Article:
Felix von der Osten • Mukhiani
Please introduce yourself: what’s your name, where are you from, what do you do?
My name is Felix von der Osten, I am from Cologne, Germany and I am a freelance photographer as well as a Master student of the FH Dortmund. I am especially interested in social- and cultural issues, documenting it with analog large- and medium- format photography, as well with the Wet Plate Collodion process.
What is your relationship with photography? How did you get into it & and what keeps you interested/ motivated?
Very unspectacular. I started out doing long exposure and was fascinated by all the moving lights. Also I photographed my friends and classmates whenever I could. It was more a tool to document the moment. From there, I went down the road. Now all my friends and their amazing work keeps me motivated to push my limits as well.
Tell me about your project „Mukhiani“, what was the driving force behind creating it? What was your intention, and how did you come up with the Idea?
Mukhiani is a micro-district on the far outside of Tbilisi, Georgia. It mostly consists of these very greyish Soviet-style concrete buildings made to accommodate a lot of people. Once the Valley was covered in oak trees, called the »Mukha-oak«, which gave it its name. »Mukhiani« is some kind of town inside the city of Tbilisi. People from the inner city of Tbilisi never go there and were often amazed that I wanted to. Vise versa, people in Mukhiani leave the neighborhood almost never, as they have everything they need in their cosmos. These old grey buildings are home for generations of Georgians.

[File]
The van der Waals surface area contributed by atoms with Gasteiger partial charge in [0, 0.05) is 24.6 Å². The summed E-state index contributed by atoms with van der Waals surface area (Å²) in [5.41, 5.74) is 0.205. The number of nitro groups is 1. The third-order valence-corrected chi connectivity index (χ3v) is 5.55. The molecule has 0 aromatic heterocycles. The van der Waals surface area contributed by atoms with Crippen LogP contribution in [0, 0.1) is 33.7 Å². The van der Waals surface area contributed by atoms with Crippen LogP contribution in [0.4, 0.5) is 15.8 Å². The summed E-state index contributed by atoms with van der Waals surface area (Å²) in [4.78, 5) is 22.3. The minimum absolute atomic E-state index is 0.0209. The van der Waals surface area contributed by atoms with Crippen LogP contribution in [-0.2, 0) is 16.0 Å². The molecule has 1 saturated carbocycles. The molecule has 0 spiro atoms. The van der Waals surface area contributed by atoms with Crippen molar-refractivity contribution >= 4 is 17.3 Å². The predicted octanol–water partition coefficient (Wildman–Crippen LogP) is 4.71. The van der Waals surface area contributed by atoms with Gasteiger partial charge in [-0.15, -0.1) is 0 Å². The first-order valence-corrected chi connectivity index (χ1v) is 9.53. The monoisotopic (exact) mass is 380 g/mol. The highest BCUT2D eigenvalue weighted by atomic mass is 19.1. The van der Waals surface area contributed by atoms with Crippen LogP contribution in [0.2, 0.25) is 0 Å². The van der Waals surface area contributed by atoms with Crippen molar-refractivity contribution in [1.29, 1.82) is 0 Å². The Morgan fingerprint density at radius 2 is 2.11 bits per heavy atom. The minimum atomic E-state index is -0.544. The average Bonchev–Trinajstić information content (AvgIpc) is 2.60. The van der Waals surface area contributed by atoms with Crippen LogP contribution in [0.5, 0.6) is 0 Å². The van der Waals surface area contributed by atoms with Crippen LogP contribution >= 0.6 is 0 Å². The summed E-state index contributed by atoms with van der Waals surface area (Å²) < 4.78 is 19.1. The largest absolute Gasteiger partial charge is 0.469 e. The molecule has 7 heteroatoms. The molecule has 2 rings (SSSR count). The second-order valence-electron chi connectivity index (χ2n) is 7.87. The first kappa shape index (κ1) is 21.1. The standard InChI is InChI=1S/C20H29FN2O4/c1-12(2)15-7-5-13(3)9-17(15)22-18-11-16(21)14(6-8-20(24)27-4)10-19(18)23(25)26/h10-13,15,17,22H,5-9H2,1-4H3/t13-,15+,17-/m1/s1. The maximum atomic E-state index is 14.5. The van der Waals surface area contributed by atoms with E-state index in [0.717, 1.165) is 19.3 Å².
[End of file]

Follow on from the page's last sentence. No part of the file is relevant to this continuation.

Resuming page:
I literally slipped into this place during my first stay with a university course in Tbilisi back in 2013. I was trying to make work about the Metro in Tbilisi, with its old Soviet Union style wagons and stations – but it wasn’t really working out for me. So I rode the subway to the last stop outside of Tbilisi and got off to wander around. There I saw these giant sand coloured concrete structures from afar and I instantly wanted to check them out. I walked through these massive courtyards. Soon people noticed me, as I looked a bit out of place maybe, but they were very friendly and invited me to a birthday party. It was a wonderful afternoon with a lot of wine and self-made moonshine. This is where we became friends. The pictures I made that day were only snapshots of the day and it wasn’t really a project. (also maybe because I was very drunk). I left the next day to go home to Germany.
So it was natural for me to find the place again and photograph proper two years later when I returned to Georgia for Kolga Tblisi Photo. It was also a matter for the heart, to give my friends prints of all the funny group pictures we did while celebrating. That was really what opened all the doors on the 2nd journey. People really, really, appreciate if a stranger returns to give them a print of themselves. So while I was in Georgia I went there as much as I could, also sometimes bringing friends with me – some friends that also attended the photo festival – just to hang out and have a good time. These guys know how to celebrate! After all it was just natural for me to properly document the little insight of the community I had. Everyone treating me as a old friend gave me access to everywhere. That aside we had extreme language barriers, but it all worked out find and we had a lot of fun.
What are you currently working on, and – if there is – what is your next project/ journey?
At the moment I mostly working on assignments and trying to make it in the freelance world. Also I have a lot unprocessed film from a trip through America last year, that really need some attention 🙂 As for a journey: I really want to return to Montana to continue my work “The Buffalo that could not dream”.